Jordan River Still Polluted, as Three-year Old Rehab Plan Gets Bogged Down

Plan that would have built desalination and water-purification plants suffered major delays due to planning errors and funding problems; state lays blame at local authorities' doorstep.

Zafrir Rinat
Zafrir Rinat
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The southern Jordan River.
The southern Jordan River. Credit: Yaron Kaminsky
Zafrir Rinat
Zafrir Rinat

A plan to rehabilitate the Jordan River has suffered major delays due to planning errors and funding problems.

The problems were described in legal documents filed in response to a petition to the High Court of Justice. The petition, which was filed by four kibbutzim about a year ago, demanded that the state, the regional drainage authority and the Tiberias water corporation take the necessary steps to rehabilitate the river’s southern section, meaning the section south of Lake Kinneret.

Three years ago, the Water Authority approved a plan to do exactly that. The plan, considered one of the country’s most important waterway rehabilitation projects, called for building one plant to treat the sewage that flows into the Jordan and another to desalinate the inflow of water from brackish springs. The treated sewage and the desalinated water would then be mixed in a third facility and used for irrigation.

In addition, the authority promised to significantly increase the flow of water into the Jordan from Lake Kinneret by building a pipeline. Today, a dam prevents the free flow of water from the lake to the river.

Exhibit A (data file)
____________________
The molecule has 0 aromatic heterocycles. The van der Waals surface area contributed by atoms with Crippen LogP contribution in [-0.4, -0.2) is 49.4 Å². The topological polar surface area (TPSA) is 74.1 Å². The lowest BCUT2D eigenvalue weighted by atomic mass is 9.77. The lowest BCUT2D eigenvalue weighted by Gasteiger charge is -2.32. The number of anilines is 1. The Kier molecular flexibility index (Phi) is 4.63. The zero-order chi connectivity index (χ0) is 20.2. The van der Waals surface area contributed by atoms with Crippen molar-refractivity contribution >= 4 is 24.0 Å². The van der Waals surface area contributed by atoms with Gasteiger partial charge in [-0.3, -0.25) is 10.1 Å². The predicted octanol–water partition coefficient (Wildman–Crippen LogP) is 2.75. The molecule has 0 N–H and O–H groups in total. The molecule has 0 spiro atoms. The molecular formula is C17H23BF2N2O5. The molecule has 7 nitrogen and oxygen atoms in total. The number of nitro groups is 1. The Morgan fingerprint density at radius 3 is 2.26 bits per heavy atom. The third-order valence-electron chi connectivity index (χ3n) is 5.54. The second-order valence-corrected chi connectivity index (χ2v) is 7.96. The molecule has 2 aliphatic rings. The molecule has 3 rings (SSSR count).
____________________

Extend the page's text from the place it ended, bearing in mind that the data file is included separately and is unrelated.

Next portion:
The treatment plant was in fact built, but the petition charged that it doesn’t purify the sewage to a level that would enable it to be used for crop irrigation. Therefore, the partially treated water is still flowing into the Jordan.

Moreover, the desalination plant still hasn’t been built, even though the GES company won a tender to build it four years ago.

State responds to petition

This week, the state submitted its response to the petition, in which it argued that responsibility for sewage treatment rests with the local authorities, including local water and sewage corporations. It also noted that even partially treated sewage is an improvement over untreated sewage and said it has begun sending water into the Jordan from Lake Kinneret.

Nevertheless, it continued, various planning and budgeting problems are holding up completion of the rehabilitation project as originally planned. Among the treatment plant’s needs are upgrades for which there is no budget, since they weren’t included in the original plan. Moreover, some of the contractors who built the plant have since gone bankrupt.

In addition, both the desalination plant and the facility to mix the desalinated water with the treated sewage are proving significantly more expensive than the 216 million shekels ($57 million) originally allotted for them, the brief said. The state now estimates that another 120 million shekels would be needed to complete their construction.

Given “the enormous budget shortfalls and the planning errors,” the state is now reexamining the entire project, and this reexamination is still ongoing, the brief added. It gave no timetable for completing the work.

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